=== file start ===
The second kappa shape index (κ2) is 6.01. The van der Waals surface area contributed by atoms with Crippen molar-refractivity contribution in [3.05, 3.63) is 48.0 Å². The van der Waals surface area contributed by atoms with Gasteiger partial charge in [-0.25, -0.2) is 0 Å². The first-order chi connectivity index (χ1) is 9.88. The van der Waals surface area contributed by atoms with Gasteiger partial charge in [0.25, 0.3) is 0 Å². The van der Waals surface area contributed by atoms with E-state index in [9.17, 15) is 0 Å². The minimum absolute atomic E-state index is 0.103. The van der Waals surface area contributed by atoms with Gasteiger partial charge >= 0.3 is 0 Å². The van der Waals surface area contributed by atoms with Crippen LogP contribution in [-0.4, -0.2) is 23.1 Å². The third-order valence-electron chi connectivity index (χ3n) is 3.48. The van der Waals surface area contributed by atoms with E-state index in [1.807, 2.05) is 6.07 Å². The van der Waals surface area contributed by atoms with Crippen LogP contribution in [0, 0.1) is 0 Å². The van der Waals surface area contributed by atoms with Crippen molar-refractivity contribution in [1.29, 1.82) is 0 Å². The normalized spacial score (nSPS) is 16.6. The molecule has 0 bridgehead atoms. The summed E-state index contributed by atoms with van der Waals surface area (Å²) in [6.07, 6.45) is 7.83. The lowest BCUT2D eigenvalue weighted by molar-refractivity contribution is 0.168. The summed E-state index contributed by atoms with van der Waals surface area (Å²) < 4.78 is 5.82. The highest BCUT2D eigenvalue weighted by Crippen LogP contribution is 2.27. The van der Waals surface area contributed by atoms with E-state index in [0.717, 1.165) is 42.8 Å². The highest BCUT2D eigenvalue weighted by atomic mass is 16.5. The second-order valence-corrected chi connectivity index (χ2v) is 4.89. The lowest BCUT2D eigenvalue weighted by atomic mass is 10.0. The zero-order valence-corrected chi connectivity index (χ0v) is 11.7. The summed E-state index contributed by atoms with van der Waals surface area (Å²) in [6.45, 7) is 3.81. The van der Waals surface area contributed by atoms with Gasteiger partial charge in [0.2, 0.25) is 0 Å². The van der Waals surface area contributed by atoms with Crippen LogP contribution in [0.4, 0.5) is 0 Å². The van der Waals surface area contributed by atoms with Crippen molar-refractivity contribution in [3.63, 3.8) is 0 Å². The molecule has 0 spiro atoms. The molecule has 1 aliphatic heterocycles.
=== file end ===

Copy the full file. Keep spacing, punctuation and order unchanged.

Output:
The second kappa shape index (κ2) is 6.01. The van der Waals surface area contributed by atoms with Crippen molar-refractivity contribution in [3.05, 3.63) is 48.0 Å². The van der Waals surface area contributed by atoms with Gasteiger partial charge in [-0.25, -0.2) is 0 Å². The first-order chi connectivity index (χ1) is 9.88. The van der Waals surface area contributed by atoms with Gasteiger partial charge in [0.25, 0.3) is 0 Å². The van der Waals surface area contributed by atoms with E-state index in [9.17, 15) is 0 Å². The minimum absolute atomic E-state index is 0.103. The van der Waals surface area contributed by atoms with Gasteiger partial charge >= 0.3 is 0 Å². The van der Waals surface area contributed by atoms with Crippen LogP contribution in [-0.4, -0.2) is 23.1 Å². The third-order valence-electron chi connectivity index (χ3n) is 3.48. The van der Waals surface area contributed by atoms with E-state index in [1.807, 2.05) is 6.07 Å². The van der Waals surface area contributed by atoms with Crippen LogP contribution in [0, 0.1) is 0 Å². The van der Waals surface area contributed by atoms with Crippen molar-refractivity contribution in [1.29, 1.82) is 0 Å². The normalized spacial score (nSPS) is 16.6. The molecule has 0 bridgehead atoms. The summed E-state index contributed by atoms with van der Waals surface area (Å²) in [6.07, 6.45) is 7.83. The lowest BCUT2D eigenvalue weighted by molar-refractivity contribution is 0.168. The summed E-state index contributed by atoms with van der Waals surface area (Å²) < 4.78 is 5.82. The highest BCUT2D eigenvalue weighted by Crippen LogP contribution is 2.27. The van der Waals surface area contributed by atoms with E-state index in [0.717, 1.165) is 42.8 Å². The highest BCUT2D eigenvalue weighted by atomic mass is 16.5. The second-order valence-corrected chi connectivity index (χ2v) is 4.89. The lowest BCUT2D eigenvalue weighted by atomic mass is 10.0. The zero-order valence-corrected chi connectivity index (χ0v) is 11.7. The summed E-state index contributed by atoms with van der Waals surface area (Å²) in [6.45, 7) is 3.81. The van der Waals surface area contributed by atoms with Gasteiger partial charge in [0.2, 0.25) is 0 Å². The van der Waals surface area contributed by atoms with Crippen LogP contribution in [0.4, 0.5) is 0 Å². The van der Waals surface area contributed by atoms with Crippen molar-refractivity contribution in [3.63, 3.8) is 0 Å². The molecule has 0 spiro atoms. The molecule has 1 aliphatic heterocycles.